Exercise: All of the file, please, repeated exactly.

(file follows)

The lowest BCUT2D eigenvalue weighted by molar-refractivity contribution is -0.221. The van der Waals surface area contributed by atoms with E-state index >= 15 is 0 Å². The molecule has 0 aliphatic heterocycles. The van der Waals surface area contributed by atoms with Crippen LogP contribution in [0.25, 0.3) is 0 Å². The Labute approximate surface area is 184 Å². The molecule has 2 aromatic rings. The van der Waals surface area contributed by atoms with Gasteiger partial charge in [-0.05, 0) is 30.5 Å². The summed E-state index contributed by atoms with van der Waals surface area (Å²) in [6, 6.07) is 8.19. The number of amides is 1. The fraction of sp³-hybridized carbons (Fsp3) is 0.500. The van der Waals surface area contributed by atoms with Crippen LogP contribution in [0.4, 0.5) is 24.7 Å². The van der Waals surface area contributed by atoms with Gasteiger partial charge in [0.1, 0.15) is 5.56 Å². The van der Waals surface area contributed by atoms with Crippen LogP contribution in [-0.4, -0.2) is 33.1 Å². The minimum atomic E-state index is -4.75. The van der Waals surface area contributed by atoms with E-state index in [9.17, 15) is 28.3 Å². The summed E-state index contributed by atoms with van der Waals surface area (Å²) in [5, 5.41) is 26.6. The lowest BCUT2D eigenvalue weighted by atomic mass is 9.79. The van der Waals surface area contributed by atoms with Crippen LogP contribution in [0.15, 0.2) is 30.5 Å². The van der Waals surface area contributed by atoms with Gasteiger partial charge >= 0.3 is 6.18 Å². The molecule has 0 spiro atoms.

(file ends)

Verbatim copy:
The lowest BCUT2D eigenvalue weighted by molar-refractivity contribution is -0.221. The van der Waals surface area contributed by atoms with E-state index >= 15 is 0 Å². The molecule has 0 aliphatic heterocycles. The van der Waals surface area contributed by atoms with Crippen LogP contribution in [0.25, 0.3) is 0 Å². The Labute approximate surface area is 184 Å². The molecule has 2 aromatic rings. The van der Waals surface area contributed by atoms with Gasteiger partial charge in [-0.05, 0) is 30.5 Å². The summed E-state index contributed by atoms with van der Waals surface area (Å²) in [6, 6.07) is 8.19. The number of amides is 1. The fraction of sp³-hybridized carbons (Fsp3) is 0.500. The van der Waals surface area contributed by atoms with Crippen LogP contribution in [0.4, 0.5) is 24.7 Å². The van der Waals surface area contributed by atoms with Gasteiger partial charge in [0.1, 0.15) is 5.56 Å². The van der Waals surface area contributed by atoms with Crippen LogP contribution in [-0.4, -0.2) is 33.1 Å². The minimum atomic E-state index is -4.75. The van der Waals surface area contributed by atoms with E-state index in [9.17, 15) is 28.3 Å². The summed E-state index contributed by atoms with van der Waals surface area (Å²) in [5, 5.41) is 26.6. The lowest BCUT2D eigenvalue weighted by atomic mass is 9.79. The van der Waals surface area contributed by atoms with Crippen LogP contribution in [0.15, 0.2) is 30.5 Å². The van der Waals surface area contributed by atoms with Gasteiger partial charge >= 0.3 is 6.18 Å². The molecule has 0 spiro atoms.